A 22-year-old man died after chugging a 1.5litre bottle of Coca Cola in 10 minutes, doctors have revealed.
Medics say the Chinese man’s rapid consumption led to a fatal build-up of gas inside his body, which starved his liver of oxygen and eventually killed him.
The man, who wasn’t identified, went to hospital six hours after consuming the fizzy drink, complaining of severe pain and a swollen stomach.
He told doctors at Beijing’s Chaoyang Hospital he had rapidly downed 1.5L of Coca Cola to help cool off due to the hot weather.
Chugging the beverage so quickly led to gas gathering in his intestines, which due to the pressure then leaked into his portal vein, one of the liver’s main blood vessels.
This caused fatal damage, according to doctors who detailed the case in Clinics and Research in Hepatology and Gastroenterology.
Tests carried out on the man when he was first assessed by doctors showed several worrying signs.
The man, who wasn’t thought to have any underlying health issues, had an elevated heart rate, low blood pressure, and was breathing rapidly.
CT scans found he had pneumatosis, an abnormal presence of gas, in the wall of his intestine and his portal vein.
The scans also revealed he had hepatic ischemia, also called ‘shock liver’, a type of injury caused by low oxygen supply to the organ, which doctors believe was related to the presence of gas in the portal vein.
Lead author of the case report, Qiang He, said medical staff ‘immediately’ set about trying to release the gas from the man’s digestive system.
He was also given medication to help protect his liver and to try to stabilise his other body functions from further damage.
After 12 hours, blood tests showed the man had serious liver damage. His condition deteriorated further and he died 18 hours after treatment.
One British expert today questioned the true cause of the death however, insisting it was unlikely that downing 1.5L of Coca Cola was to blame.
Professor Nathan Davies, a biochemist at University College London, told MailOnline: ‘The chances of downing 1.5 litres, or a little over three pints, of a regular soft drink being fatal would be very, very unlikely, I mean, staggeringly unlikely.’
He said more information was needed than that provided in the report to draw any firm conclusions on killed the man.
And he speculated that a bacterial infection, a known cause of a gas build-up internally, may have been to blame rather than the soft drink.
Professor Davies explained that these bacteria can form gas pockets, causing issues similar to the ones the man experienced before his death.
‘Usually this type of condition is caused because you have bacteria that has made its way from the normal gastrointestinal tract to somewhere they are not supposed to be, in this case, in the lining of the small intestine,’ he said.
The gas produced in the intestines can then leak into other connected areas of the body, like the portal vein.
Professor Davies said that while it was possible consuming a large soft drink may have added to this gas problem, such a combination would be extremely unlikely.
‘It’s possible, but not necessary that likely, that drinking a large amount of carbonated drink could have had an exacerbating affect,’ he said.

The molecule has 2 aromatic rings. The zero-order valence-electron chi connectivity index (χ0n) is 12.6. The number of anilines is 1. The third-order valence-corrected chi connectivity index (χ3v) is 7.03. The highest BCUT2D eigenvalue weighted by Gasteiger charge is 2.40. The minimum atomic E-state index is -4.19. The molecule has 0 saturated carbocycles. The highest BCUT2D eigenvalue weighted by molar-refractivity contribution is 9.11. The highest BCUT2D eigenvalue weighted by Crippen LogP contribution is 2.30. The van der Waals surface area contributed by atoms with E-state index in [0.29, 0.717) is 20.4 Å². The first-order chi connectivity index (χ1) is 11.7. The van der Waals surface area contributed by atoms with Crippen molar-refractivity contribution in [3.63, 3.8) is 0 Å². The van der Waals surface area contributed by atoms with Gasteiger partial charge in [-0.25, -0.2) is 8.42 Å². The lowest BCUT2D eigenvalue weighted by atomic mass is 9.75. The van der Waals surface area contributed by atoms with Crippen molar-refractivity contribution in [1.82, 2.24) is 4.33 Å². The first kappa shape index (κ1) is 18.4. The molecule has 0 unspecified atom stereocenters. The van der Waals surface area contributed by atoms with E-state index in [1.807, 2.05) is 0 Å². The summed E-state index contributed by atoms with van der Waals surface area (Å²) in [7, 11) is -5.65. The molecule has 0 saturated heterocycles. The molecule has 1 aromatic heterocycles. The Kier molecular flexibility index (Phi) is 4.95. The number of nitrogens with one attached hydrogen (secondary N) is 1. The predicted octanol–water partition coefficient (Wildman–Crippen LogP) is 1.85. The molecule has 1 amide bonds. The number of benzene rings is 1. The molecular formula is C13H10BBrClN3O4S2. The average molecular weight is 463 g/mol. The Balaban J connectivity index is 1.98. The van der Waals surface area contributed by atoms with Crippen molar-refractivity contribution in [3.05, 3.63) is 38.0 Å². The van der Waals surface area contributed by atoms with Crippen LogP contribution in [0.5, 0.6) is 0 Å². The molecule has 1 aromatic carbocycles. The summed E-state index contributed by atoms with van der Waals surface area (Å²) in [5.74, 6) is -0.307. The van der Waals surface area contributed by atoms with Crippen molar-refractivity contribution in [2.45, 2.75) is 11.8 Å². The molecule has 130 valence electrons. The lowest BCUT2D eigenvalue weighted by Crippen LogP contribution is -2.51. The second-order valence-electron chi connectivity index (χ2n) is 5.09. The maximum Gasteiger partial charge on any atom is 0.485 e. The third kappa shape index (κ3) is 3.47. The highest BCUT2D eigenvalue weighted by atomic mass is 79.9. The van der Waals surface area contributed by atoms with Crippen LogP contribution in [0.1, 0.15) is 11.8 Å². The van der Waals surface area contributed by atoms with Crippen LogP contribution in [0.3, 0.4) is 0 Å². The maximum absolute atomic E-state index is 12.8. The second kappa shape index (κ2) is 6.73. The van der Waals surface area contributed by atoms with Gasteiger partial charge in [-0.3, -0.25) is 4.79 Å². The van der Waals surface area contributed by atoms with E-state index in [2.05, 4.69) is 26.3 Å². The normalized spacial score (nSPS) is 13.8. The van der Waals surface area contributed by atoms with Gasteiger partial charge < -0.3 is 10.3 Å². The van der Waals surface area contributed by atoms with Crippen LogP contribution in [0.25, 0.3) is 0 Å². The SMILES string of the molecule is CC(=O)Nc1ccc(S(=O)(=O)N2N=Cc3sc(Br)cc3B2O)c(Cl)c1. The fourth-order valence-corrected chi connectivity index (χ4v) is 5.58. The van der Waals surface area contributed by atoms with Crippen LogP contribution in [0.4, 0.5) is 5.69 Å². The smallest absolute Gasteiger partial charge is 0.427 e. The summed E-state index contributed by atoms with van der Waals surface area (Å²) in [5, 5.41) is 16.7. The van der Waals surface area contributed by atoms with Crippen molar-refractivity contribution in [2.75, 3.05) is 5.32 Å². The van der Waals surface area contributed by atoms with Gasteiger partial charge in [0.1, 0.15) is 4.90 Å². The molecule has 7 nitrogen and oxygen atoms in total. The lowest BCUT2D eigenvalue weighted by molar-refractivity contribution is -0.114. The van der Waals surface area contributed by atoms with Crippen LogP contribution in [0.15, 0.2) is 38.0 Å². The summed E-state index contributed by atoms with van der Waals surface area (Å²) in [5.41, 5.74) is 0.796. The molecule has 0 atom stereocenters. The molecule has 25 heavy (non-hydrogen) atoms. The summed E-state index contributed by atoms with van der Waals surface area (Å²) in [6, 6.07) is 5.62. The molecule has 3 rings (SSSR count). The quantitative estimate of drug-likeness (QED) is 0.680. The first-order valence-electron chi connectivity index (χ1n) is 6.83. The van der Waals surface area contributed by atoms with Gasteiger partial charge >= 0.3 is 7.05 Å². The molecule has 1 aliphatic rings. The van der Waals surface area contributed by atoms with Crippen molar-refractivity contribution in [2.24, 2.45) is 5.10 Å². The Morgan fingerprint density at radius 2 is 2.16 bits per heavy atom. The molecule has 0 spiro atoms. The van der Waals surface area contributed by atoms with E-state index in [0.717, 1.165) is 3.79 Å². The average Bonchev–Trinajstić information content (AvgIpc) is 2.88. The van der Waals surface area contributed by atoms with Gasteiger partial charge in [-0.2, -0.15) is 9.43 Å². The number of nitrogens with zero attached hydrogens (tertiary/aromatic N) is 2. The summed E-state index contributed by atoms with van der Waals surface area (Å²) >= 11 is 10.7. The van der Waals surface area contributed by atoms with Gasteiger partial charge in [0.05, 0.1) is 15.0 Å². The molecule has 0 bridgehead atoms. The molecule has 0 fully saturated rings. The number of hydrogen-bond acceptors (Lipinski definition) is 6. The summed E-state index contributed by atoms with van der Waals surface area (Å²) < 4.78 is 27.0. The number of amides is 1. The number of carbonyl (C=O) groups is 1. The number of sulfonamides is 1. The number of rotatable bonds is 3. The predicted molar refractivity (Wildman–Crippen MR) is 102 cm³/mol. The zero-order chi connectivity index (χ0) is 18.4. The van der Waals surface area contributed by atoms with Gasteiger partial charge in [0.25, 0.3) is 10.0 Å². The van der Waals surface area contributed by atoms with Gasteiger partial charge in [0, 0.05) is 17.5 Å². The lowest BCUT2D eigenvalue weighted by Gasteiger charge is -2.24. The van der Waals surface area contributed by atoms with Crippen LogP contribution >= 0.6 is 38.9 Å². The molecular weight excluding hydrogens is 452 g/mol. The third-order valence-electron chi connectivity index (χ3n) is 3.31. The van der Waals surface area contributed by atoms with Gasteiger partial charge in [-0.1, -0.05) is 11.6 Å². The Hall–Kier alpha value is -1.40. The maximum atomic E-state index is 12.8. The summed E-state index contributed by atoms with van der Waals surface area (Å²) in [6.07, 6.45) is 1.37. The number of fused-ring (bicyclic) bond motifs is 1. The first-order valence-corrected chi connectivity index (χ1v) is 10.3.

‘But with no underlying condition it is very hard to see what could have happened.’
Professor Davies also added that gas in the portal vein would not explain the lack of oxygen the man’s liver was receiving.
He explained that the portal vein carries material from the gut for the liver to process, as opposed to a different blood vessel, the hepatic artery, which carries oxygen to the organ.
‘If you have underlying bacteria there, or another sort of condition, they could be potentially producing their own toxins which would be detrimental to the normal function of the organ,’ he said.
As such, Professor Davies said there is no reason to think consuming fizzy drinks the same way the Chinese man did could have fatal consequences.
Instead Professor Davies said the potential health consequences of regular soft drink consumption were mostly minor and longer term.
‘Obviously it’s not good for your teeth, that’s the key thing, very large quantities of soft drink can have an affect on bone mineralisation,’ he said.
‘A couple of soft drinks a day has no health consequences other than the amount of sugar you are consuming.’
As a final reassurance for fizzy drinks fans, Professor Davies said that considering the amount of carbonated drinks consumed around the world, if they could have fatal consequences there would be far more cases like the Chinese report.
Coca Cola was contacted for comment but had not responded by publication.
The Chinese man told doctors at Beijing’s Chaoyang Hospital that he had consumed 1.5 litres of Coca-Cola in just 10 minutes to help him cool down on a hot day. But the build-up of gas in his intestines eventually leaked into his portal vein, a critical blood vessel connected to the liver, and this led to his death, authors in the Clinics and Research in Hepatology and Gastroenterology reported
CT scans of a 22 year old Chinese man who consumed 1.5 litres of Coke in just 10 minutes show the deadly build up of gas inside his body. The arrows added to the scan indicate where pneumatosis, an abnormal presence of gas in the body, is occurring in the portal vein. The portal vein is a critical blood vessel between the liver and several organs
Gas build up was also present in the 22 year old’s intestinal wall with the thin arrows showing the build-up in three locations in the man’s intestines. The thick arrow points to gas also being present in the superior mesenteric vein, which draws blood from the intestine. The damage caused by build up of gas in the man’s body eventually led to his death